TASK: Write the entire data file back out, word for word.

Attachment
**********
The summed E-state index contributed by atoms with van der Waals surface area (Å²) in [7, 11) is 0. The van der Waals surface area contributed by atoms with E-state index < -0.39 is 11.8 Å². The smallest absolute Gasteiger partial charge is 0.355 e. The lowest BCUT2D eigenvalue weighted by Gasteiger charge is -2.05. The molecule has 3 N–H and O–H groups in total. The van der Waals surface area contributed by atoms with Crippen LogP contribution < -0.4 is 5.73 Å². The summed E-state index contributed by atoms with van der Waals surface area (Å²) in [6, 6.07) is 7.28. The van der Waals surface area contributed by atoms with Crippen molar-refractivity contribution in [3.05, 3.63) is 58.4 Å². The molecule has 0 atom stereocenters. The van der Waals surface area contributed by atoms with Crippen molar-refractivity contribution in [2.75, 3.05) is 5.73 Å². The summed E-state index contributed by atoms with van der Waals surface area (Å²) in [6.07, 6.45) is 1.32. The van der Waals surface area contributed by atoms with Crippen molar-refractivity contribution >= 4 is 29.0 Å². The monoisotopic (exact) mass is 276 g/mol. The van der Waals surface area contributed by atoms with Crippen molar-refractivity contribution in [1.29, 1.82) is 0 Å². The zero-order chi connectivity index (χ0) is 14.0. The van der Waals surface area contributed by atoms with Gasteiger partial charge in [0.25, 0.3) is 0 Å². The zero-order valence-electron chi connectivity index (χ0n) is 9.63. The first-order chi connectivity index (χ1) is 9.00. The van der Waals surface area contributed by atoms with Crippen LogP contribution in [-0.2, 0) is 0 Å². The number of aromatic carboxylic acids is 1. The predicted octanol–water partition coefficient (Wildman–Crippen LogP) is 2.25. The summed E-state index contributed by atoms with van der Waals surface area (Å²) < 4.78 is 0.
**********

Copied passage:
The summed E-state index contributed by atoms with van der Waals surface area (Å²) in [7, 11) is 0. The van der Waals surface area contributed by atoms with E-state index < -0.39 is 11.8 Å². The smallest absolute Gasteiger partial charge is 0.355 e. The lowest BCUT2D eigenvalue weighted by Gasteiger charge is -2.05. The molecule has 3 N–H and O–H groups in total. The van der Waals surface area contributed by atoms with Crippen LogP contribution < -0.4 is 5.73 Å². The summed E-state index contributed by atoms with van der Waals surface area (Å²) in [6, 6.07) is 7.28. The van der Waals surface area contributed by atoms with Crippen molar-refractivity contribution in [3.05, 3.63) is 58.4 Å². The molecule has 0 atom stereocenters. The van der Waals surface area contributed by atoms with Crippen molar-refractivity contribution in [2.75, 3.05) is 5.73 Å². The summed E-state index contributed by atoms with van der Waals surface area (Å²) in [6.07, 6.45) is 1.32. The van der Waals surface area contributed by atoms with Crippen molar-refractivity contribution >= 4 is 29.0 Å². The monoisotopic (exact) mass is 276 g/mol. The van der Waals surface area contributed by atoms with Crippen molar-refractivity contribution in [1.29, 1.82) is 0 Å². The zero-order chi connectivity index (χ0) is 14.0. The van der Waals surface area contributed by atoms with Gasteiger partial charge in [0.25, 0.3) is 0 Å². The zero-order valence-electron chi connectivity index (χ0n) is 9.63. The first-order chi connectivity index (χ1) is 9.00. The van der Waals surface area contributed by atoms with Crippen LogP contribution in [-0.2, 0) is 0 Å². The number of aromatic carboxylic acids is 1. The predicted octanol–water partition coefficient (Wildman–Crippen LogP) is 2.25. The summed E-state index contributed by atoms with van der Waals surface area (Å²) < 4.78 is 0.